T-Mobile activates mid-band 5G in nearly 200 new cities and towns

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One month after T-Mobile launched mid-band 2.5GHz 5G in more than 120 new cities, it’s expanding that 5G coverage again.

T-Mo today activated its mid-band 5G in nearly 200 additional cities and towns. This means that T-Mobile has nearly doubled its mid-band 5G coverage in one month, now reaching a total of nearly 410 cities across the US.

Some of the cities getting new mid-band 2.5GHz 5G today include New Haven, CT; Schaumburg, IL: Hoboken, NJ; Knoxville, TN; and Richmond, VA. The full list of new T-Mobile mid-band 5G cities is available at the bottom of this post.

Looking ahead, T-Mo says that it’s activating mid-band 5G on 1,000 sites per month. It plans to cover 100 million people with 2.5GHz 5G by the end of 2020, which would be a significant increase from the 25 million that are covered today.

Mid-band 5G offers faster speeds than the low-band 600MHz 5G that T-Mobile uses for its nationwide coverage while reaching farther and penetrating buildings better than millimeter wave 5G. With mid-band 5G, average download speeds on T-Mobile are reaching 300Mbps.

You will need a phone that supports mid-band 5G to access this new coverage. There are now many of them available from T-Mobile, including the new iPhone 12 and iPhone 12 Pro, the Galaxy Note 20 and Note 20 Ultra, Galaxy S20 series and S20 FE, Galaxy Note 10+ 5G, OnePlus 8T+ 5G, OnePlus 8 5G, OnePlus 7T Pro 5G McLaren, and the LG Velvet and V60.

Arizona

  • Eloy

Arkansas

  • North Little Rock

California

  • Azusa
  • Baldwin Park
  • Florence-Graham
  • Garden Grove
  • Monrovia
  • Norwalk
  • Ontario
  • Temple City
  • Walnut Park
  • West Carson

Connecticut

  • New Haven

Florida

  • East Lake-Orient Park
  • Elfers
  • Inwood
  • Longwood
  • Minneola
  • New Port Richey
  • Nokomis
  • Oak Ridge
  • Port Richey
  • Sky Lake
  • Venice
  • Zephyrhills

Georgia

  • Dallas
  • Grayson
  • Johns Creek
  • Newnan
  • Riverdale
  • Smyrna

Illinois

  • Arlington Heights
  • Aurora
  • Batavia
  • Bloomington
  • Bridgeview
  • Champaign
  • Channahon
  • Cicero
  • Dolton
  • Elgin
  • Elk Grove Village
  • Granite City
  • Lansing
  • Lemont
  • Maywood
  • Mount Prospect
  • Naperville
  • Niles
  • Norridge
  • Oak Lawn
  • Pekin
  • Richton Park
  • Schaumburg
  • South Chicago Heights
  • Urbana
  • Waukegan

Indiana

  • Evansville
  • Greenwood
  • Hammond
  • Indianapolis city (balance)
  • Lawrence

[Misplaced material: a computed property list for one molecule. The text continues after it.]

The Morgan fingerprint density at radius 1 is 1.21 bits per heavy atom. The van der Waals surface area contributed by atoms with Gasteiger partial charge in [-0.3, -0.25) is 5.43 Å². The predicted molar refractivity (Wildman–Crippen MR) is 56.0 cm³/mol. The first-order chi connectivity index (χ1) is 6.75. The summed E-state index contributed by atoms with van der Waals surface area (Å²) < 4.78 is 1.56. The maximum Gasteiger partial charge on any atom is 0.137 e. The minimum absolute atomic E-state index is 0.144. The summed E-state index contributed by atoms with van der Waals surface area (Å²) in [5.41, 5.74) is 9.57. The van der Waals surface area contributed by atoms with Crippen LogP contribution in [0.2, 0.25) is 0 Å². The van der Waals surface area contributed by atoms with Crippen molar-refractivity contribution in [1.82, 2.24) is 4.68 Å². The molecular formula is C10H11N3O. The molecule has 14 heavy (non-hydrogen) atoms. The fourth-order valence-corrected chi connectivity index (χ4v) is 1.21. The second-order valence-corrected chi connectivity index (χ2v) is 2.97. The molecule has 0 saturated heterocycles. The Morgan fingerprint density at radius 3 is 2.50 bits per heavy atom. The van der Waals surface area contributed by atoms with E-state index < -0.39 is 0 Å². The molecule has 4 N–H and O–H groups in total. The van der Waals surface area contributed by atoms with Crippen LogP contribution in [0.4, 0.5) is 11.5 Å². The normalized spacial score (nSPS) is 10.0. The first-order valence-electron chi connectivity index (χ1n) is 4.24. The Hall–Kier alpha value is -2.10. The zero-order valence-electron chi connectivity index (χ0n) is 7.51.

Kansas

  • Overland Park
  • Pittsburg
  • Wichita

Maryland

  • Crofton
  • Largo
  • Maryland City
  • Middle River
  • Severn
  • Urbana

Michigan

  • Center Line
  • Clinton
  • Eastpointe
  • Inkster
  • Warren

Minnesota

  • Columbia Heights
  • Elk River
  • Hilltop

Missouri

  • Carthage
  • Charlack
  • Clayton
  • Columbia
  • Foristell
  • Kirkwood
  • Lake Mykee Town
  • New Bloomfield
  • Raytown
  • St. Louis
  • University City

Nevada

  • Enterprise

New Jersey

  • Brooklawn
  • Dover
  • East Newark
  • East Orange
  • Elizabeth
  • Fair Lawn
  • Glen Rock
  • Guttenberg
  • Hoboken
  • Interlaken
  • Kearny
  • Linden
  • Morristown
  • Newark
  • Pine Hill
  • Pine Valley
  • Rutherford
  • Secaucus
  • Somerville
  • Union City
  • Wanamassa
  • West New York
  • Wharton

New York

  • Babylon
  • Central Islip
  • Green Island
  • Troy
  • West Babylon

North Carolina

  • Apex
  • Asheville
  • Charlotte
  • Concord
  • Hendersonville
  • Valley Hill
  • Vanceboro
  • Youngsville

Ohio

  • Avalon
  • Brooklyn
  • Cincinnati
  • Columbus
  • Hamilton
  • Hanover
  • Lancaster
  • London
  • McKees Rocks
  • Monroe
  • Rossmoyne

Oklahoma

  • Choctaw
  • Del City
  • Smith Village

Pennsylvania

  • Aldan
  • Aliquippa
  • Allentown
  • Arnold
  • Beaver
  • Bellmawr
  • Bethlehem
  • Blawnox
  • Brackenridge
  • Bridgewater
  • Bryn Mawr
  • Chester
  • Folsom
  • Munhall
  • New Kensington
  • Ridley Park
  • Rutledge
  • Tarentum
  • Upland
  • Verona
  • Whitaker
  • Youngstown

Rhode Island

  • Woonsocket

South Carolina

  • Goose Creek
  • Sangaree

Tennessee

  • Berry Hill
  • Franklin
  • Hendersonville
  • Knoxville
  • Maryville

Texas

  • Bacliff
  • Cloverleaf
  • Fifth Street
  • Jacinto City
  • La Porte
  • Shenandoah
  • South Houston
  • Stafford

Virginia

  • Brambleton
  • Broadlands
  • Falls Church
  • Hampton
  • Herndon
  • Loudoun Valley Estates
  • Manassas
  • Manassas Park
  • Merrifield
  • Richmond
  • Springfield
  • Yorkshire

Washington

  • Burien